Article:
U of T announces action plan on student mental health

Photo of crest

University of Toronto President Meric Gertler has announced a four-point action plan to address issues of student mental health, in a letter to the University of Toronto community.

“I would like to thank the many students and others who have come forward to voice their concerns, share their experiences and offer advice on improving services to students experiencing mental illness while promoting health and wellness across the university,” President Gertler said. “Let me say that we have listened, we have heard you, and we will continue to do so.”

The action plan includes establishing a task force to review mental health supports and services for students at U of T.

The task force will be chaired by Trevor Young, dean of the Faculty of Medicine and a professor in the department of psychiatry. Sandy Welsh, vice-provost, students, and Joshua Barker, vice-provost, graduate research and education and dean of the School of Graduate Studies, will serve as senior assessors. The task force will be seeking nominations of students, staff and faculty to join the team as well.

In addition, President Gertler said senior administrators are working closely with health partners outside of the university to improve their ability to refer students who are experiencing mental illness so they can receive specialized care.

The university will be engaging with the Ontario government to request more resources to help higher education institutions meet the needs they face in order to support their students. U of T plans to work with the Council of Ontario Universities and other partners to continue their advocacy work, following a joint report published in 2017 called In It Together: Taking Action on Student Mental Health.

As well, the Expert Panel on Undergraduate Student Educational Experience (USEE), a group of students, staff and faculty created last year by Vice-President and Provost Cheryl Regehr, is looking at issues around learning cultures, competitiveness, student well-being and student supports. Alongside the USEE expert panel, the School of Graduate Studies is examining issues specific to graduate student experience.

President Gertler said U of T is also continuing to build upon the Student Mental Health Framework, which launched in 2014 and led to improvements in access to mental health counselling.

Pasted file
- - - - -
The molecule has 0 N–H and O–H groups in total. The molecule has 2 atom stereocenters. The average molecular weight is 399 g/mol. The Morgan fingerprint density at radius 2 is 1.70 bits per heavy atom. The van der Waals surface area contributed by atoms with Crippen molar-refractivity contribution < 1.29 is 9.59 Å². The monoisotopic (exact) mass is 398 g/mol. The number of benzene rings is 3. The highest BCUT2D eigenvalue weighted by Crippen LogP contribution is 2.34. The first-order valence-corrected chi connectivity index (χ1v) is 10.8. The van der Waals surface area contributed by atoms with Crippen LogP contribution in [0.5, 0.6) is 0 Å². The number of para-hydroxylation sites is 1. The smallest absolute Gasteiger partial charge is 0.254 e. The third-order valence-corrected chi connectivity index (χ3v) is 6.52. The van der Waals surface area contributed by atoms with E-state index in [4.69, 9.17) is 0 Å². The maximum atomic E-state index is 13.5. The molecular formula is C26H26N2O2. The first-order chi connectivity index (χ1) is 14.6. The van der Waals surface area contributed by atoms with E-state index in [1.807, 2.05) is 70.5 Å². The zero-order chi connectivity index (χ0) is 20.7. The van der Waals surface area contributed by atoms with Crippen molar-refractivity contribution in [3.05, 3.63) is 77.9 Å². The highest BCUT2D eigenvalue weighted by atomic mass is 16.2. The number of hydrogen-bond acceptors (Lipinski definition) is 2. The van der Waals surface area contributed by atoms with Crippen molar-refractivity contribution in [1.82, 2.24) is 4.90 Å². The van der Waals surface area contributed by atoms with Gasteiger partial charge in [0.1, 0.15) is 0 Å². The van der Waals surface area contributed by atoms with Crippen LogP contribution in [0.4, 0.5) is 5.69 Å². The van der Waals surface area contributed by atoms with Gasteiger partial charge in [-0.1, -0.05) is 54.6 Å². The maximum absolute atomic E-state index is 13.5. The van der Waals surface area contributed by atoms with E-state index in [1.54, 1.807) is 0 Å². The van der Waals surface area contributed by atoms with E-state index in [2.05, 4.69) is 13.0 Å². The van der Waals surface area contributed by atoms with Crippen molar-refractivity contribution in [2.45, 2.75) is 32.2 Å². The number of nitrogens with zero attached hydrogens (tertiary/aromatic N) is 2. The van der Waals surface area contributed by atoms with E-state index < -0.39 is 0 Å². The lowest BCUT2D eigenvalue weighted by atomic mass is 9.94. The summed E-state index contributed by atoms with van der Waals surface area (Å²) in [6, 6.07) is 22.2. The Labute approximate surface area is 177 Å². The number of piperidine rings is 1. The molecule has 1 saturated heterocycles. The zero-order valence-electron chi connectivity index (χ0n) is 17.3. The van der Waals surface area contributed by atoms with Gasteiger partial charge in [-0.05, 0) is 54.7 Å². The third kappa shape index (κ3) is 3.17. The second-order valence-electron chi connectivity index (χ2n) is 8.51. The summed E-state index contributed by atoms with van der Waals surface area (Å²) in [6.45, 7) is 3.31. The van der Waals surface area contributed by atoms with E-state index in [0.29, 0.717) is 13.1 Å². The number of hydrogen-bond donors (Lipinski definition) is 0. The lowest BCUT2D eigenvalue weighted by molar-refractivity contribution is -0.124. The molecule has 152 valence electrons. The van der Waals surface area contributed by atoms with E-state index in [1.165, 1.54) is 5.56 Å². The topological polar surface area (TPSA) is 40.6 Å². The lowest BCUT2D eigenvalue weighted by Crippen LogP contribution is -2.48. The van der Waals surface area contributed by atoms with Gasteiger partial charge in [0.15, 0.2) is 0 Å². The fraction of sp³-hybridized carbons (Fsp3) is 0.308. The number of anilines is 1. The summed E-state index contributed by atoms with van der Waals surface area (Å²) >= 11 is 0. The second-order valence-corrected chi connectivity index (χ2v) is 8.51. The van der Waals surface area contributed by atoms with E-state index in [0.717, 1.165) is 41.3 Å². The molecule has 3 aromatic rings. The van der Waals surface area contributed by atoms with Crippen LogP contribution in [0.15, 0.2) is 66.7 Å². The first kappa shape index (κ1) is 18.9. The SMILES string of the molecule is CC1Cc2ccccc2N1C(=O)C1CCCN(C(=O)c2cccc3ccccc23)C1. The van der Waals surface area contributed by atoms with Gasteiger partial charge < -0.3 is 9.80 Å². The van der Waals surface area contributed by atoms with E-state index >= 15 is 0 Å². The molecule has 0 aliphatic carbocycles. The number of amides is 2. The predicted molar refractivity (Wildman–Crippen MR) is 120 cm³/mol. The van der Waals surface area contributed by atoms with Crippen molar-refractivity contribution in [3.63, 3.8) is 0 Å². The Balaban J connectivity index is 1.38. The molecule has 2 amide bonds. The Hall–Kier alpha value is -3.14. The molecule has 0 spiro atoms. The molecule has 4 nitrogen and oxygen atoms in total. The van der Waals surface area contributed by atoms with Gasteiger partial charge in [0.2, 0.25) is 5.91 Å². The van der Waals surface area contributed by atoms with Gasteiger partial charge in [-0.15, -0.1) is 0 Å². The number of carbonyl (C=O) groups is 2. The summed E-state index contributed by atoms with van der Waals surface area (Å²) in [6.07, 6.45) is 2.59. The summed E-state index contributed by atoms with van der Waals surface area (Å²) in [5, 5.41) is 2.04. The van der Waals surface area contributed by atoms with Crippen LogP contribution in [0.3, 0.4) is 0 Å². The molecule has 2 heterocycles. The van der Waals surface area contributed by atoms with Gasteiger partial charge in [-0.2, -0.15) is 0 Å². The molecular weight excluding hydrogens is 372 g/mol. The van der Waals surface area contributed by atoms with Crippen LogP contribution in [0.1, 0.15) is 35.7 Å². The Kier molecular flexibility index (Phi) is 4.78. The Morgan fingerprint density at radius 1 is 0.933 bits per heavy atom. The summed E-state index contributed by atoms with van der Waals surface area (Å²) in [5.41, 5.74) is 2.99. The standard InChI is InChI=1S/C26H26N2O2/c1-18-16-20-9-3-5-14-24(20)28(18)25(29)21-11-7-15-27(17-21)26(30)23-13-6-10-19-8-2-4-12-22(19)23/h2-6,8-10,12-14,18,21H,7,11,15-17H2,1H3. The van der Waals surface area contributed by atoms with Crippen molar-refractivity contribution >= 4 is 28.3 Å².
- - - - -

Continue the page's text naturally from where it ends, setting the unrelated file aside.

In light of the framework, among other things the university has invested $1.3 million to hire 10 on-location wellness counsellors, who began work in 2017-18, and $1.5 million for on-location accessibility advisers, who were in place by the start of the current academic year. In addition, the School of Graduate Studies has added two on-location wellness counsellors.

“However, we have not yet managed to meet the overwhelming increase in demand,” President Gertler said, adding that the number of students registered with Accessibility Services on the downtown Toronto campus has more than doubled over the past five years.

The growing number of students who are reporting mental health challenges is not exclusive to U of T, said President Gertler, citing the 2016 National College Health Assessment survey, which found that, in the previous year, 46 per cent of Ontario post-secondary students said they felt so depressed that it was difficult to function. As well, 65 per cent of the students said they experienced overwhelming anxiety and 2.2 per cent said they had attempted suicide.

In a recent memo, Kelly Hannah-Moffat, vice-president, human resources and equity, outlined the mental health and well-being resources available to faculty and staff as well as information they can use to help students who are in distress. (Services for students, staff and faculty are listed below).

In his letter, President Gertler said the recent death of a student on the downtown Toronto campus brought about “profound shock, sorrow, anger and frustration.” But the tragedy “has also triggered an extraordinarily important discussion about suicide prevention and student health and wellness more broadly.”

“In this sad and difficult time, our community members – and especially our students – have given us new reason for hope that together, and with our partners beyond our campuses, we can move steadily closer to a time when every single member of our community feels free to share their struggles, and fully supported as they strive to overcome them.”

Feeling distressed? Find someone to talk to right now – and if there is an immediate risk, call 911.

The following are some of the mental health services available to students on all three campuses:

Downtown Toronto: Health and Wellness Centre (416-978-8030), located at Koffler Student Services

U of T Scarborough: Health & Wellness Centre 416-287-7065 

U of T Mississauga: Health & Counselling Centre 905-828-5255

Round-the-clock support

Free 24/7 support is available outside the university. Students, staff and faculty can speak to a trained crisis worker at any hour of the day.

Good 2 Talk 1-866-925-5454

Gerstein Crisis Centre 416-929-5200 

Distress Centres of Greater Toronto 416-408-HELP (4357)

The Centre for Addiction and Mental Health at 250 College Street

Anishnawbe Health Toronto Mental Health Crisis Line 416-360-0486

My SSP for U of T  Students 1-844-451-9700. Immediate support is available in 35 languages and ongoing support in 146 languages.

Appointed faculty and staff have access to the Employee & Family Assistance Program (EFAP), offered through Homewood Health, online and by phone at 1-800-663-1142.